Currently in the 1995 Education Act, it states that “compulsory school age in Saskatchewan is age seven to 15 years inclusive. Persons in charge of a student (e.g. parent or guardian) must ensure the student’s regular attendance in a provincial school if the student is of compulsory school age (Walk, Chomos, Burgess, 2009, p.4)”. It is important to understand that regular attendance is mandated in the province of Saskatchewan and has pre-determined consequences for failure to comply with this responsibility. Challenges in dealing with student attendance are in direct relation to a priority of publicly funded schools and needs to be addressed in a manner that with a high level of importance. Through statistics, research and studies this paper will look at the rationale of a specific attendance challenges, relation to student outcomes, stakeholder interests, ethical and legal issues and finally strategies to improve the situation.
With the media and communities having an increased interest in large scale assessment and quantitative comparison of schools and divisions, schools are being deemed successes or failures based on a select number of variables. This is also being applied to unique diversity situations found in our province. One of the major variables is student attendance. It may seem irrelevant that attendance be used in making comparisons as it is required by law but the effects of low attendance rates is vast. It not only impacts individual student learning but also the school as a community. Direct relations are being made from low attendance rates to a school providing a lower quality of education. However this paper will focus not on the comparisons of schools regarding attendance rate but at the basic level of students. The current challenge that teachers, schools and communities are facing in Saskatchewan is the low attendance rates being produced by the fastest growing population - Aboriginal youth.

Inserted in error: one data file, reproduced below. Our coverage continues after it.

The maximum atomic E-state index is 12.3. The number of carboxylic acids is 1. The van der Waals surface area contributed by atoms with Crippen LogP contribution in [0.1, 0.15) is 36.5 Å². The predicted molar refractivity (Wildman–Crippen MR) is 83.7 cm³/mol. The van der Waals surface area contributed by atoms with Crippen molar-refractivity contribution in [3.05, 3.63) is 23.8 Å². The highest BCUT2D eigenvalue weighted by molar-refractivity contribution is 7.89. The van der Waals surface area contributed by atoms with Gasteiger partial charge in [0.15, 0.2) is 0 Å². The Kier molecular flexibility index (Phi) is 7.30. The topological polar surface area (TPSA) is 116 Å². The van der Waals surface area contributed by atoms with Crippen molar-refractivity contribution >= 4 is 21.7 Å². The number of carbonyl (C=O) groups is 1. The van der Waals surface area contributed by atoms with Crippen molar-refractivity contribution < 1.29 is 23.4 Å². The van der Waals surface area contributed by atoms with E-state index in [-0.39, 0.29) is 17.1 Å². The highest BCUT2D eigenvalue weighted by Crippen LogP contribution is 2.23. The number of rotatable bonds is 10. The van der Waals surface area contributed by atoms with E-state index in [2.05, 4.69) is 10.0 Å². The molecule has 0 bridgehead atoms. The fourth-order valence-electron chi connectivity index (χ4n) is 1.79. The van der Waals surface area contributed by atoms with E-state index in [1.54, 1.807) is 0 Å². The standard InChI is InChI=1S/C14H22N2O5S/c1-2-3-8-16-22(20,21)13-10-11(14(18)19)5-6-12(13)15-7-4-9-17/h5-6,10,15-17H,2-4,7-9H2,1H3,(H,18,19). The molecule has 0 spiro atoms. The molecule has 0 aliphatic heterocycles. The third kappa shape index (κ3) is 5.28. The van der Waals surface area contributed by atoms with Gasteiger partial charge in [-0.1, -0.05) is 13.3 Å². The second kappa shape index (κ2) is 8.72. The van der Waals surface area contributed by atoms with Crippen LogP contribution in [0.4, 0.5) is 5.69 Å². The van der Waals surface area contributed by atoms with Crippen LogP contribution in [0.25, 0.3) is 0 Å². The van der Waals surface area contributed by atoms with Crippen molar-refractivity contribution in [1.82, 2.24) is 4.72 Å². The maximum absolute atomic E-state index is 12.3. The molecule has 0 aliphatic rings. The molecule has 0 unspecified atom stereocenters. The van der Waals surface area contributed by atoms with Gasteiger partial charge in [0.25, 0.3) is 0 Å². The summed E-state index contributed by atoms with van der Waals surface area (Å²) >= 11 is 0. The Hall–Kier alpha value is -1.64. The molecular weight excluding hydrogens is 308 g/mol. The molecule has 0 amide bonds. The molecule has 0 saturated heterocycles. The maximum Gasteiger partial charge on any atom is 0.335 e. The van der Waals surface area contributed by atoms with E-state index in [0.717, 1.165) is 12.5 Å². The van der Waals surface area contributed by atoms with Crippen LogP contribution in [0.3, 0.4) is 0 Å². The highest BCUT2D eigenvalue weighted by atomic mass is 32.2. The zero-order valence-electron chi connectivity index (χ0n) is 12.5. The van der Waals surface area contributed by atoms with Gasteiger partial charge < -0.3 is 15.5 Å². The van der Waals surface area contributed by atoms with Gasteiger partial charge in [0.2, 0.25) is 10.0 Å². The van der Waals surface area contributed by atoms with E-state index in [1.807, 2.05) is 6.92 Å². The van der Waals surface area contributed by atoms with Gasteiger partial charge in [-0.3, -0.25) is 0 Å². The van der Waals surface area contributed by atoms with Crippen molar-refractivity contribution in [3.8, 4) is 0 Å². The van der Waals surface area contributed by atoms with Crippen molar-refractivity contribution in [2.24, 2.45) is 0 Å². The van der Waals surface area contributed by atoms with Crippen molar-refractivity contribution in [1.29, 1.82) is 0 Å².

Released in the 2008 Saskatchewan Education Indicators Report, “[The] Aboriginal segment of the population has been growing proportionally over the last 10 years, up from 9.9 percent in 1991 and 13.3 percent in 2001. . . The Aboriginal population in Saskatchewan is young and growing in proportion to the total population, particularly in the Kindergarten to Grade 12 age cohort. In 2006, Aboriginal peoples represented 29 percent of the pre-school-aged population and about 25 percent of the school-aged population (“Saskatchewan Indicators Report”, 2009).” These statistics provide a quick summary of the demographics of the future classroom. Aboriginal students will become the majority of students learning in publicly funded schools, thus there will no longer be excuses to avoid teaching a curriculum enriched with their culture. These youth will play a vital role as the future of our province and that means their educational needs must be met. If they are continually ignored, attendance rates may continue to be lower...